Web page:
Sneaky Snake Facts 2 - how often do snakes eat?

Did you know that some snakes can go up to two years without eating!? Find out how in this week's instalment of sneaky snake facts by Bianca op den Brouw.

This picture from last time may have led you to wonder – how often do snakes eat? And how do their bodies cope with such a huge meal? This week, we find out!

Rock python swallowing antelope

A big meal for this African rock python. alex_griffiths CC2

How often do snakes eat?

Well, that depends. It’s not uncommon for predatory animals to go a few days between meals. It can actually be pretty tough trying to catch other animals – especially since they don’t want to be eaten! But snakes take this to the extreme. They can range from eating a meal nearly every day to only once in a whole year! It depends a lot on the species of snake, its age and size, and the size of its last meal.

Snakes that are young and growing quickly need to eat more often than adults in order to fuel their growth, and smaller species tend to need food more frequently than bigger species. Another key factor is predation strategy.

Snakes that are active predators go out hunting as often as they can, using their forked tongues to help them track down a meal. These snakes tend to have long, thin bodies so that they can be fast and agile hunters – like the Australian brown snakes. However, all of this slithering and searching uses up a lot of energy, and their lean bodies have limited energy reserves. So, these active species tend to eat fairly often – say, a couple of times a week, or once every few weeks, or maybe even longer. It all depends on how successful they are when they go hunting.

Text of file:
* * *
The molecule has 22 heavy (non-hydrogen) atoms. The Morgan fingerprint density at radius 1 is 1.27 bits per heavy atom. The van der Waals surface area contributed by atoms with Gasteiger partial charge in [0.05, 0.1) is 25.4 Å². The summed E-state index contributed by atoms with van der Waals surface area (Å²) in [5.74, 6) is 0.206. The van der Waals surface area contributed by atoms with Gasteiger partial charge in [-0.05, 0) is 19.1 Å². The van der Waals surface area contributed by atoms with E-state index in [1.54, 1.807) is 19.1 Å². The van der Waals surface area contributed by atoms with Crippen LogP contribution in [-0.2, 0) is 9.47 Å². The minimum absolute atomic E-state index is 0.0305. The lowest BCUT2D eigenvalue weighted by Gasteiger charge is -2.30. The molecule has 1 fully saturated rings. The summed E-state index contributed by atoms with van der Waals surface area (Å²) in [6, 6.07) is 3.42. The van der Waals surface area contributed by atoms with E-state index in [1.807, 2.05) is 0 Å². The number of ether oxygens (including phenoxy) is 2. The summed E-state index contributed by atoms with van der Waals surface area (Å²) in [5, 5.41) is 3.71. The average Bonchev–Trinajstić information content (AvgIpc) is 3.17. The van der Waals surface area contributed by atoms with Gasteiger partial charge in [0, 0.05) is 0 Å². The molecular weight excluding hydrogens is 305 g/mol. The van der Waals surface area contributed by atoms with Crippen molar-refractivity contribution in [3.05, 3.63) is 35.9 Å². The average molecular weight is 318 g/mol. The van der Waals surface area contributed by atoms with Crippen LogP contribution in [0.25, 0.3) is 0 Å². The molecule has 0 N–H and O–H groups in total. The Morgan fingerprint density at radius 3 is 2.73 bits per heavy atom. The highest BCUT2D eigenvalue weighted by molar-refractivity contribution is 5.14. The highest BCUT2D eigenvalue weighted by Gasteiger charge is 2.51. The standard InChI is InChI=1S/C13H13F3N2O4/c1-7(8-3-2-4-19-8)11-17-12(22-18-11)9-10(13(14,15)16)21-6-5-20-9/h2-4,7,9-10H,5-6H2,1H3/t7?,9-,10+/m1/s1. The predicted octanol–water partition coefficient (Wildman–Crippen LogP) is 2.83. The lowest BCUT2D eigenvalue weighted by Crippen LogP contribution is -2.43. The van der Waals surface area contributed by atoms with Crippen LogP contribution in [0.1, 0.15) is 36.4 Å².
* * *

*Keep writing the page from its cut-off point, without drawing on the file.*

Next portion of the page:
Other snakes are ambush predators, including pythons and vipers. They may sit in one spot for a very long time (sometimes for months!) without moving, waiting for a meal to pass by. These snakes’ bodies are typically thick and powerful, so that they can strike quickly or overpower their prey. Their solid bodies provide more room to store energy reserves, and sitting still for so long means that they don’t use up much energy. But it also means that they have to be pretty lucky in order for their dinner to walk right past their mouth. These species of snake often go many weeks or months without a meal. In some cases, such as the African rock python in the top picture, landing a very big meal can keep them going for up to two years!

Whip snake and death adder